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#51 in Command line utilities

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anevicon


Anevicon is a high-performance traffic generator, designed to be as convenient and reliable as it is possible. It sends numerous UDP-packets to a server, thereby simulating an activity that can be produced by your end users or a group of hackers.

Installation

$ cargo install anevicon

Options

anevicon 2.1.0
Temirkhan Myrzamadi <gymmasssorla@gmail.com>
An UDP-based server stress-testing tool, written in Rust.

USAGE:
    anevicon [FLAGS] [OPTIONS] --receiver <SOCKET-ADDRESS>

FLAGS:
    -d, --debug      Enable the debugging mode
    -h, --help       Prints help information
    -V, --version    Prints version information

OPTIONS:
        --display-periodicity <PACKETS>
            A count of packets per displaying test summaries. [default: 300]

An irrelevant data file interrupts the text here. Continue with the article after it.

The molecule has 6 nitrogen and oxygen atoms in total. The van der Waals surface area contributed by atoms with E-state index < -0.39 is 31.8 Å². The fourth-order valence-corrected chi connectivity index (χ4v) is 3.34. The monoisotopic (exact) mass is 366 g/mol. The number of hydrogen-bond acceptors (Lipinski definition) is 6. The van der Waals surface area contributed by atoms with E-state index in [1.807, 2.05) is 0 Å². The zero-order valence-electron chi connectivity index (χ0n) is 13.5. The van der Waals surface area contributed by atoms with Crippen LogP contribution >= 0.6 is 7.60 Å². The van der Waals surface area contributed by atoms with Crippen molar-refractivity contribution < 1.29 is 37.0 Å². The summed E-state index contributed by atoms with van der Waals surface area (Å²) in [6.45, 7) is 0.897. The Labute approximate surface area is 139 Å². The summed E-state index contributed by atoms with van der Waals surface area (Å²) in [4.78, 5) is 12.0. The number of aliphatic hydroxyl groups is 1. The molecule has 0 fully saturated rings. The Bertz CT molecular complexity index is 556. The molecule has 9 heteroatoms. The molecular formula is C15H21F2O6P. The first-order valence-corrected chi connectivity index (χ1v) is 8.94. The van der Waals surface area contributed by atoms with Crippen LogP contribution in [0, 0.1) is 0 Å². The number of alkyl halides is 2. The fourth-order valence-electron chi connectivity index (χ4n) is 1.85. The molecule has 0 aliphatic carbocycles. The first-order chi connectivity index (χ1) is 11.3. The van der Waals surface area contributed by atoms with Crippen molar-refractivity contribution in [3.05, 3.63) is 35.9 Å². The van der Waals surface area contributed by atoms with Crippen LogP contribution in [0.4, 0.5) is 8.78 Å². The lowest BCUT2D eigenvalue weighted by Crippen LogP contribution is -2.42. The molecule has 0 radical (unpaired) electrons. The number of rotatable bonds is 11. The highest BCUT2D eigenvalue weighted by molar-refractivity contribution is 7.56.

-l, --packet-length <POSITIVE-INTEGER>
            Repeatedly send a random-generated packet with a specified bytes
            length. The default is 32768.
    -p, --packets-count <POSITIVE-INTEGER>
            A count of packets for sending. When this limit is reached, then the
            program will exit. [default: 18446744073709551615]
    -r, --receiver <SOCKET-ADDRESS>
            A receiver of generated traffic, specified as an IP-address and a
            port number, separated by a colon.
    -f, --send-file <FILENAME>
            Repeatedly send a specified file content.

    -m, --send-message <STRING>
            Repeatedly send a specified UTF-8 encoded text message.

        --send-periodicity <TIME-SPAN>
            A periodicity of sending packets. This option can be used to
            decrease test intensity. [default: 0secs]
        --send-timeout <TIME-SPAN>
            A timeout of sending every single packet. If a timeout is reached,
            an error will be printed. [default: 10secs]
    -s, --sender <SOCKET-ADDRESS>
            A sender of generated traffic, specified as an IP-address and a port
            number, separated by a colon. [default: 0.0.0.0:0]
        --test-duration <TIME-SPAN>
            A whole test duration. When this limit is reached, then the program
            will exit. [default: 64years 64hours 64secs]